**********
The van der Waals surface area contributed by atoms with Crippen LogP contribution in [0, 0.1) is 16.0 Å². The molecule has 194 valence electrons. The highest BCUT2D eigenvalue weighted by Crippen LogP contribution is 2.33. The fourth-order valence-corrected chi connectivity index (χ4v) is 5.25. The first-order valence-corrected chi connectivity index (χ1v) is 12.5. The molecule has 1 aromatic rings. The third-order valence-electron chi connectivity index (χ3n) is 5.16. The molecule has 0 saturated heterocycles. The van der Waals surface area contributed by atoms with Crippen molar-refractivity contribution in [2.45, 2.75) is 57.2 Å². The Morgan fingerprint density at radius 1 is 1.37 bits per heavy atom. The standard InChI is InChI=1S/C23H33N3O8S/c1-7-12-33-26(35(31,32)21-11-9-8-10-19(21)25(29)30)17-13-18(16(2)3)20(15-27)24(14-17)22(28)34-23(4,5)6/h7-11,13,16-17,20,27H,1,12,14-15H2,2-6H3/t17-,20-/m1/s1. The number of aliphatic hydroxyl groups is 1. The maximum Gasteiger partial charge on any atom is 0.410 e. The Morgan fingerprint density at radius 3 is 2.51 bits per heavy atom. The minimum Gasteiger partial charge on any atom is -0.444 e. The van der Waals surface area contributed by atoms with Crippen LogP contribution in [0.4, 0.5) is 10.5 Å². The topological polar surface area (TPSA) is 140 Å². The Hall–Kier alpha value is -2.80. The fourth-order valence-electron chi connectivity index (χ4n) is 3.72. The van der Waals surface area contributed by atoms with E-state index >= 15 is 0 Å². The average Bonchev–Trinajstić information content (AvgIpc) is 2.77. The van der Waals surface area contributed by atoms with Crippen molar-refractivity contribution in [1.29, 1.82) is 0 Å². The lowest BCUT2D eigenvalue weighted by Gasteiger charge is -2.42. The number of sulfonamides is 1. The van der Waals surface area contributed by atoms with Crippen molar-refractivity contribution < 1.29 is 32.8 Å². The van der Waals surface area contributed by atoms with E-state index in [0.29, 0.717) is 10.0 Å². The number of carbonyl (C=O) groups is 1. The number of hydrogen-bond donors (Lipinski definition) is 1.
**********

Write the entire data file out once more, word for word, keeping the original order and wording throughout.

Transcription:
The van der Waals surface area contributed by atoms with Crippen LogP contribution in [0, 0.1) is 16.0 Å². The molecule has 194 valence electrons. The highest BCUT2D eigenvalue weighted by Crippen LogP contribution is 2.33. The fourth-order valence-corrected chi connectivity index (χ4v) is 5.25. The first-order valence-corrected chi connectivity index (χ1v) is 12.5. The molecule has 1 aromatic rings. The third-order valence-electron chi connectivity index (χ3n) is 5.16. The molecule has 0 saturated heterocycles. The van der Waals surface area contributed by atoms with Crippen molar-refractivity contribution in [2.45, 2.75) is 57.2 Å². The Morgan fingerprint density at radius 1 is 1.37 bits per heavy atom. The standard InChI is InChI=1S/C23H33N3O8S/c1-7-12-33-26(35(31,32)21-11-9-8-10-19(21)25(29)30)17-13-18(16(2)3)20(15-27)24(14-17)22(28)34-23(4,5)6/h7-11,13,16-17,20,27H,1,12,14-15H2,2-6H3/t17-,20-/m1/s1. The number of aliphatic hydroxyl groups is 1. The maximum Gasteiger partial charge on any atom is 0.410 e. The Morgan fingerprint density at radius 3 is 2.51 bits per heavy atom. The minimum Gasteiger partial charge on any atom is -0.444 e. The van der Waals surface area contributed by atoms with Crippen LogP contribution in [0.4, 0.5) is 10.5 Å². The topological polar surface area (TPSA) is 140 Å². The Hall–Kier alpha value is -2.80. The fourth-order valence-electron chi connectivity index (χ4n) is 3.72. The van der Waals surface area contributed by atoms with E-state index >= 15 is 0 Å². The average Bonchev–Trinajstić information content (AvgIpc) is 2.77. The van der Waals surface area contributed by atoms with Crippen molar-refractivity contribution in [1.29, 1.82) is 0 Å². The lowest BCUT2D eigenvalue weighted by Gasteiger charge is -2.42. The number of sulfonamides is 1. The van der Waals surface area contributed by atoms with Crippen molar-refractivity contribution < 1.29 is 32.8 Å². The van der Waals surface area contributed by atoms with E-state index in [0.29, 0.717) is 10.0 Å². The number of carbonyl (C=O) groups is 1. The number of hydrogen-bond donors (Lipinski definition) is 1.